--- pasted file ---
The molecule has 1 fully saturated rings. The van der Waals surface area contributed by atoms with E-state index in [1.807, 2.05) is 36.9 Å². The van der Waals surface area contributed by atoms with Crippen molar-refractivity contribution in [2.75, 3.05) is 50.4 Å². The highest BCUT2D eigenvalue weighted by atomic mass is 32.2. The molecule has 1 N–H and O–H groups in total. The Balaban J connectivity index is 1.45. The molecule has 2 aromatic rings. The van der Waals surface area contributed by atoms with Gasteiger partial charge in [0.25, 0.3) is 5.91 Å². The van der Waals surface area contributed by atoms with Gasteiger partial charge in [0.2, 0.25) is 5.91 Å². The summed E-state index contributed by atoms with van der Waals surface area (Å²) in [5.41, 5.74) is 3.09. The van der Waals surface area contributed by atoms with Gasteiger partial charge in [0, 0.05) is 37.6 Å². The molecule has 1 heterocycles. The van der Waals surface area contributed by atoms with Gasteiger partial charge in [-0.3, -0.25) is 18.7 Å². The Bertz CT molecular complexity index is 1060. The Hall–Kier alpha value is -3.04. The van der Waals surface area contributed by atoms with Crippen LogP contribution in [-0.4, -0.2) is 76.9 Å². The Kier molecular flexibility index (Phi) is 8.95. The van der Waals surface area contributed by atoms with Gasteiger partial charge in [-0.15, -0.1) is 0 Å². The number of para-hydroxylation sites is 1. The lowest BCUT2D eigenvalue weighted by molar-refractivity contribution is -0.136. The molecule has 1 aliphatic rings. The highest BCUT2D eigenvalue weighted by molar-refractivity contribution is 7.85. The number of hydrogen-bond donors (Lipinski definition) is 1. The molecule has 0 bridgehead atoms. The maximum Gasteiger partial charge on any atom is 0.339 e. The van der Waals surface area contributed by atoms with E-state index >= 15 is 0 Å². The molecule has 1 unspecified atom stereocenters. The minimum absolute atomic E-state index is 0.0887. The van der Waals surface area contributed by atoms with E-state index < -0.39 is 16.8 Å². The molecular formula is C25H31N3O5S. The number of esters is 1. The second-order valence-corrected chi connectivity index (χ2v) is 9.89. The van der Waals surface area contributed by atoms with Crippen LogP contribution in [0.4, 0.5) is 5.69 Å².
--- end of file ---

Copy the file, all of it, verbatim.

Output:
The molecule has 1 fully saturated rings. The van der Waals surface area contributed by atoms with E-state index in [1.807, 2.05) is 36.9 Å². The van der Waals surface area contributed by atoms with Crippen molar-refractivity contribution in [2.75, 3.05) is 50.4 Å². The highest BCUT2D eigenvalue weighted by atomic mass is 32.2. The molecule has 1 N–H and O–H groups in total. The Balaban J connectivity index is 1.45. The molecule has 2 aromatic rings. The van der Waals surface area contributed by atoms with Gasteiger partial charge in [0.25, 0.3) is 5.91 Å². The van der Waals surface area contributed by atoms with Gasteiger partial charge in [0.2, 0.25) is 5.91 Å². The summed E-state index contributed by atoms with van der Waals surface area (Å²) in [5.41, 5.74) is 3.09. The van der Waals surface area contributed by atoms with Gasteiger partial charge in [0, 0.05) is 37.6 Å². The molecule has 1 heterocycles. The van der Waals surface area contributed by atoms with Gasteiger partial charge in [-0.3, -0.25) is 18.7 Å². The Bertz CT molecular complexity index is 1060. The Hall–Kier alpha value is -3.04. The van der Waals surface area contributed by atoms with Crippen LogP contribution in [-0.4, -0.2) is 76.9 Å². The Kier molecular flexibility index (Phi) is 8.95. The van der Waals surface area contributed by atoms with Gasteiger partial charge in [-0.15, -0.1) is 0 Å². The number of para-hydroxylation sites is 1. The lowest BCUT2D eigenvalue weighted by molar-refractivity contribution is -0.136. The molecule has 1 aliphatic rings. The highest BCUT2D eigenvalue weighted by molar-refractivity contribution is 7.85. The number of hydrogen-bond donors (Lipinski definition) is 1. The molecule has 0 bridgehead atoms. The maximum Gasteiger partial charge on any atom is 0.339 e. The van der Waals surface area contributed by atoms with E-state index >= 15 is 0 Å². The molecule has 1 unspecified atom stereocenters. The minimum absolute atomic E-state index is 0.0887. The van der Waals surface area contributed by atoms with E-state index < -0.39 is 16.8 Å². The molecular formula is C25H31N3O5S. The number of esters is 1. The second-order valence-corrected chi connectivity index (χ2v) is 9.89. The van der Waals surface area contributed by atoms with Crippen LogP contribution in [0.4, 0.5) is 5.69 Å².